The same observation, incidentally, applies to the Treasury's much larger recent auction for the telecommunications licences. The Treasury may smile in both instances but the massive, excessive expenditure in acquiring the licences—again, in both instances—cannot represent investment in the productive side of the two respective industries.
So I support the efforts of my noble friend Lord Renton of Mount Harry to introduce certainty rather than uncertainty into genuine investment decisions, and I support my noble friend Lord Crickhowell in bringing this matter back for consideration in your Lordships' House at Report.
My Lords, the purpose of this amendment seems to be to allow Ofcom to ratchet up Channel 5's original production and regional programme-making requirements if its audience share or share of revenues exceed 15 per cent. We discussed this amendment in detail in Committee. It seems to be an attempt to deal with concerns about the future ownership of Channel 5. That is really what is behind it; we will be discussing it tomorrow and I shall leave my arguments on that major issue and on the related issues of plurality and public interest tests in merger legislation until we reach that point. In the meantime, I have some comments about this amendment which, if the noble Lord, Lord Crickhowell, will forgive me, I do not think will survive the major debates we have tomorrow.
I am not persuaded of the need for this amendment for two reasons. First, I am not convinced it will have the right effect. A 15 per cent target might appear an appropriate level for audience share or share of investment in the current climate, but we can only guess at how the broadcasting landscape could look in, say, five years' time. If there is really an expansion of successful channels, possibly nobody will get 15 per cent, in which case this does not seem very relevant. To have a rigid threshold based on 2003 audience share levels on the face of the Bill seems unhelpful.
Furthermore, the amendment only considers the relationship between Channel 5 and Channel 3. I do not think it is right to make a direct and inflexible comparison between these two public service channels, particularly when it is possible that both channels could in the future find themselves in a weaker market position as multi-channel viewing gains ground—which is another way of saying what I have just said in my own words.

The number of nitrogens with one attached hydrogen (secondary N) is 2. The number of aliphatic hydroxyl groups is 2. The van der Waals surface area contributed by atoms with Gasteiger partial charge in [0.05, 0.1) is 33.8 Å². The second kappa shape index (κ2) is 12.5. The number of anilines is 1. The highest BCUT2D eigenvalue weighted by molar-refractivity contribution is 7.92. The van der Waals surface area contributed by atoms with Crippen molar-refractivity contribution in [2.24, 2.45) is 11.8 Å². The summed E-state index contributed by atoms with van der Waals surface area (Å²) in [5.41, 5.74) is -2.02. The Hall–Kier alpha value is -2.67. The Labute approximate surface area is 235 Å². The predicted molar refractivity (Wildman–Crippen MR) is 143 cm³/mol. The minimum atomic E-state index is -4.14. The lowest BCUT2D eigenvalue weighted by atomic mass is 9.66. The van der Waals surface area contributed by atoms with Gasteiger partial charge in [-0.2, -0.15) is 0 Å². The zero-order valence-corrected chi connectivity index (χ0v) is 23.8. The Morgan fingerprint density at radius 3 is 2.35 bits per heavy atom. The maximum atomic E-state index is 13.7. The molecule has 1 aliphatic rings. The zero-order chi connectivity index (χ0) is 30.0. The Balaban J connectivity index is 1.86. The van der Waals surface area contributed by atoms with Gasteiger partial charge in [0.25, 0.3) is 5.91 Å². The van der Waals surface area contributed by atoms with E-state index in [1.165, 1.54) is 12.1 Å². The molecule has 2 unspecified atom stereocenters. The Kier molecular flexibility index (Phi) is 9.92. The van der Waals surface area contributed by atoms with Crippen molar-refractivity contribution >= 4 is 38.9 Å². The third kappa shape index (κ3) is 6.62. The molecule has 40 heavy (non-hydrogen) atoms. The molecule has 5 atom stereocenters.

Secondly, Ofcom already has a range of powers to ensure that targets for original and regional production are set and maintained at the right levels. These include the annual factual and statistical report on television and radio services in the United Kingdom, which will include consideration of the financial condition of the market and any trends appearing or operating in the size of the audience; regular reviews of the public service remit and the extent to which public service broadcasters have provided television services which, as a whole, fulfil the purposes of public service broadcasting in the United Kingdom; and the review of various public service obligations, including original and regional productions, on a change of control of a Channel 3 or Channel 5 licence, to ensure that standards do not fall.
As well as those specific powers, the Bill also preserves for Ofcom a general power under the Broadcasting Act 1990 to vary a licence having given the holder a reasonable opportunity to make representations. So Ofcom may at any time alter the original and regional production requirements following consultation with the licence holder.
I am confident that Ofcom will set the right targets, review them as appropriate and take action when necessary. I am therefore not persuaded that a further, very specific power of the nature proposed is needed.